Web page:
â€œWe are afraid of that, too,â€ he said.
With his blue floral Hawaiian shirt, Aizen looks more like a tourist on vacation than a frustrated, cynical evacuee with no home.
â€œThis isn't how I usually dress,â€ Aizen later told the Post following the exchange with the Disengagement Authority representative.
The Hawaiian shirt was the only clean one he had left, he said. The red Phillies baseball cap hid his poor haircut from the day before.
â€œEven in a crisis, you have to deal with bad hair days,â€ he said.
The Zionist fervor Aizen felt when he came to Israel from Philadelphia in 1974 has soured. In different times, he said, he and his wife Pnina so admired Prime Minister Ariel Sharon that the couple named their youngest son Arik after him. They even invited Sharon to the circumcision. Sharon declined, but when the prime minister visited Elei Sinai later that year he asked to see the baby and held him in his arms.
They have photos, but those are in storage along with the rest of their possessions.
Aizen recalled how he and his wife Pnina had slowly built their home on the sea's edge in north Gaza. Thinking about how it had been reduced to a pile of rubble brought tears to his eyes.
â€œIt wasn't just a house,â€ Aisen said. â€œIt was something I spent years of my life developing and designing. I built it myself.â€
He had wanted to take everything, including the tiles, but in the end he didn't even manage to get out all of his possessions.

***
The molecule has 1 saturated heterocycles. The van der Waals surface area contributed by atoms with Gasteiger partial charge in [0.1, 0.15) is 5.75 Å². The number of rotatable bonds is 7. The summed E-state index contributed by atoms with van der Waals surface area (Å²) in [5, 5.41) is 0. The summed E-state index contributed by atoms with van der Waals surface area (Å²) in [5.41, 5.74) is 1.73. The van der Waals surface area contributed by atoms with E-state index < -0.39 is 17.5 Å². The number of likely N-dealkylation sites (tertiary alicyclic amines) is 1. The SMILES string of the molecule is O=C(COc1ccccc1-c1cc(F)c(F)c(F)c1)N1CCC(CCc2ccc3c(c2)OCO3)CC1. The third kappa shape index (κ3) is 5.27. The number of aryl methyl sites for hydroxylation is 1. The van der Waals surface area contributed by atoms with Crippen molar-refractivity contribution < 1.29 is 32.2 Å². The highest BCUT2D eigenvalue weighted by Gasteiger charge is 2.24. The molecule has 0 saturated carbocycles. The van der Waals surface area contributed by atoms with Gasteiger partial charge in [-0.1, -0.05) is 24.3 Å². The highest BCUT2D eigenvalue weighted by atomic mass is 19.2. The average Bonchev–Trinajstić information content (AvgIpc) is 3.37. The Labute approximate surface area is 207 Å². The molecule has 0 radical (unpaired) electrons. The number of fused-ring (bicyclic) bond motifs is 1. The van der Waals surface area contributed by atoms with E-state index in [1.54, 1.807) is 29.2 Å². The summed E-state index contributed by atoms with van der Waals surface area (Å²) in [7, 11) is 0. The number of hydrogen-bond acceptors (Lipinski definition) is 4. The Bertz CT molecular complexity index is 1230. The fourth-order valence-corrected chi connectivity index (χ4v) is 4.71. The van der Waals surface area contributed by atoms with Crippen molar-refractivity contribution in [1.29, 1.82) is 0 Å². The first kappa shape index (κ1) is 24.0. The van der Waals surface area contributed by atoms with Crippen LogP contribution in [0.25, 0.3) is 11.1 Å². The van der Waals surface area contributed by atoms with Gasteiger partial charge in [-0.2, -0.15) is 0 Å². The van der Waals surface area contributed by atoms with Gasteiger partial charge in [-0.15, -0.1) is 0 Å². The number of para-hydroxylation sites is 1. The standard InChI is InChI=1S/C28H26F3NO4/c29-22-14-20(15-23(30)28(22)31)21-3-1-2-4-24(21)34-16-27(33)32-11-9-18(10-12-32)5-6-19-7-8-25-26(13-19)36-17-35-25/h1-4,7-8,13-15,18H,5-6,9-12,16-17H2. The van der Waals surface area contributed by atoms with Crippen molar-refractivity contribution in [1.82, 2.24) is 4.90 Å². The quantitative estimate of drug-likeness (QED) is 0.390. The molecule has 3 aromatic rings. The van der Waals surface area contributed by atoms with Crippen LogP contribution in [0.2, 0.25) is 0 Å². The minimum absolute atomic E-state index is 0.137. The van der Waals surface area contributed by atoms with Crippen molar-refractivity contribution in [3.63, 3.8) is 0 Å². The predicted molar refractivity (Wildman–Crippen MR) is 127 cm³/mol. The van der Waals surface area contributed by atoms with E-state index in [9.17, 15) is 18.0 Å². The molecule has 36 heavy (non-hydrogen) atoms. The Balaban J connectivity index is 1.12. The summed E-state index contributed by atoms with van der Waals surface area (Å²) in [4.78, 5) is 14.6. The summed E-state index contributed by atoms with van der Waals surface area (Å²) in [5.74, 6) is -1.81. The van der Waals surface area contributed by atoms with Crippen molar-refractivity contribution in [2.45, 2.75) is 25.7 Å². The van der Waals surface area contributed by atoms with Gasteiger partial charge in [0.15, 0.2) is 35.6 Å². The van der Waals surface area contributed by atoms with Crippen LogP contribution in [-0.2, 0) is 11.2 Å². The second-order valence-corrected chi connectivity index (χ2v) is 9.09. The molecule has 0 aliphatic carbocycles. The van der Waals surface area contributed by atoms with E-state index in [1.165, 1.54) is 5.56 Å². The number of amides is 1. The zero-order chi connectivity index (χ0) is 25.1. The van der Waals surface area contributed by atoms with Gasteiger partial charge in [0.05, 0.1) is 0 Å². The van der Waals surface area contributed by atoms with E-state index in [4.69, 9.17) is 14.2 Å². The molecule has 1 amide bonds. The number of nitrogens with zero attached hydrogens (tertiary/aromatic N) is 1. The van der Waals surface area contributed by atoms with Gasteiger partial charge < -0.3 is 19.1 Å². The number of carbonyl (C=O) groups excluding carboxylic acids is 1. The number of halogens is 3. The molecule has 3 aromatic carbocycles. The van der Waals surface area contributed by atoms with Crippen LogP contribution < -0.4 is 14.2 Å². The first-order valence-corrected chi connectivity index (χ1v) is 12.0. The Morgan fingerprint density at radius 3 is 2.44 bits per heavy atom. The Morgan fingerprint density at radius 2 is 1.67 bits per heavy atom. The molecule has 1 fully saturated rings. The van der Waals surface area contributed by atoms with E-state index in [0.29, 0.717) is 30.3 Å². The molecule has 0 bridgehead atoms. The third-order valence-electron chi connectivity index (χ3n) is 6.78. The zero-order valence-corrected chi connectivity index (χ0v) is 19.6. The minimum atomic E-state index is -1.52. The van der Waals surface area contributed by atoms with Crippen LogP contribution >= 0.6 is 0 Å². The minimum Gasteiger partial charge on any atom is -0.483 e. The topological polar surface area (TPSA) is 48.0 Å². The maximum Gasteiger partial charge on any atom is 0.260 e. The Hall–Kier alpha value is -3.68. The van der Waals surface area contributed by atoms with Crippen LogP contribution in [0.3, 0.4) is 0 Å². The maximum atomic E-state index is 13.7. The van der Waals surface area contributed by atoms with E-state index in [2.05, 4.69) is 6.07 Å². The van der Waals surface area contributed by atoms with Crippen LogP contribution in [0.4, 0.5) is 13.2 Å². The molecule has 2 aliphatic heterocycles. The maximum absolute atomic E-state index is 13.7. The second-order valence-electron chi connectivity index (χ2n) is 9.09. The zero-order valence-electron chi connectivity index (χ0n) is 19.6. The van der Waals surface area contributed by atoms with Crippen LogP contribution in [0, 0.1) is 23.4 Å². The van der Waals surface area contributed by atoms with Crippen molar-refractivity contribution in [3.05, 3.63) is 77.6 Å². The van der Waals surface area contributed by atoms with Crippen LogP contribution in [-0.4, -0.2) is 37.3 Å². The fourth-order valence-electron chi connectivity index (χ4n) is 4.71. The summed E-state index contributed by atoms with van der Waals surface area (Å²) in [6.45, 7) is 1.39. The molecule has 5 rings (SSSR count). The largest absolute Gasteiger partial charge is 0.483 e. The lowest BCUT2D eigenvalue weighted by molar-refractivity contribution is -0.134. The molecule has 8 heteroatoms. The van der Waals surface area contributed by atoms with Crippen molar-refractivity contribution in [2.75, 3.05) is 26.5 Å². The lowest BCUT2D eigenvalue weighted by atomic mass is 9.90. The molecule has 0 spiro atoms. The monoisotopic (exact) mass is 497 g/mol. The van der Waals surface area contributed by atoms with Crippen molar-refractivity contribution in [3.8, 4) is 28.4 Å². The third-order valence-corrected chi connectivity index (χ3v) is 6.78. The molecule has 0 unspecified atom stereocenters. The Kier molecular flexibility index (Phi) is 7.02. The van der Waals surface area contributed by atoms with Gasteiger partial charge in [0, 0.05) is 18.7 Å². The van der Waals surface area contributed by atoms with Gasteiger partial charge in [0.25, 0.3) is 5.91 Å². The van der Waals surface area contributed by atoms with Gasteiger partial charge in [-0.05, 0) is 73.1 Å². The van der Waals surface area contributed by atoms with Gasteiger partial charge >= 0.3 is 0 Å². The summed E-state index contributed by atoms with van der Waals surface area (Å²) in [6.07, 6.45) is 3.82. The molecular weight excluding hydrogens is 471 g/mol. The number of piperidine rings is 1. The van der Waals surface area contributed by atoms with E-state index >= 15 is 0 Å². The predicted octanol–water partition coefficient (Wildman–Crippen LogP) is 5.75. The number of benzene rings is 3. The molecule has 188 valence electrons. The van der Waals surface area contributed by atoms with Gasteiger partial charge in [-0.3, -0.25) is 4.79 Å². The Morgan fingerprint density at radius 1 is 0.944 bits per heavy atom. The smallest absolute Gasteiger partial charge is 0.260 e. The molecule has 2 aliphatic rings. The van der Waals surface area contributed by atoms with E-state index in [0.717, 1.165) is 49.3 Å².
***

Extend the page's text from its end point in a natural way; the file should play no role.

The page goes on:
Only after the house had been torn down did he remember storing old record albums like Sylvester the Seal in the attic along with some sentimental letters and other mementos.
â€œI look at the 15 years of my life in Elei Sinai as a waste of time,â€ he said bitterly. â€œI trust nothing about this country. I feel rejected and betrayed by everything I believed in.â€
He has even considered the option of returning to the United States, but is hesitant to give up his 30-year investment in Israel. It's more likely, he said, that he will move up north with a small number of Gaza families, but the plans have yet to be finalized.
Aizen said he feels like the character of Tevya from the Shalom Aleichem play Fiddler on the Roof, who was chased out of his village in Russia.
â€œExcept that I am living in Israel, for God's sake,â€ he said.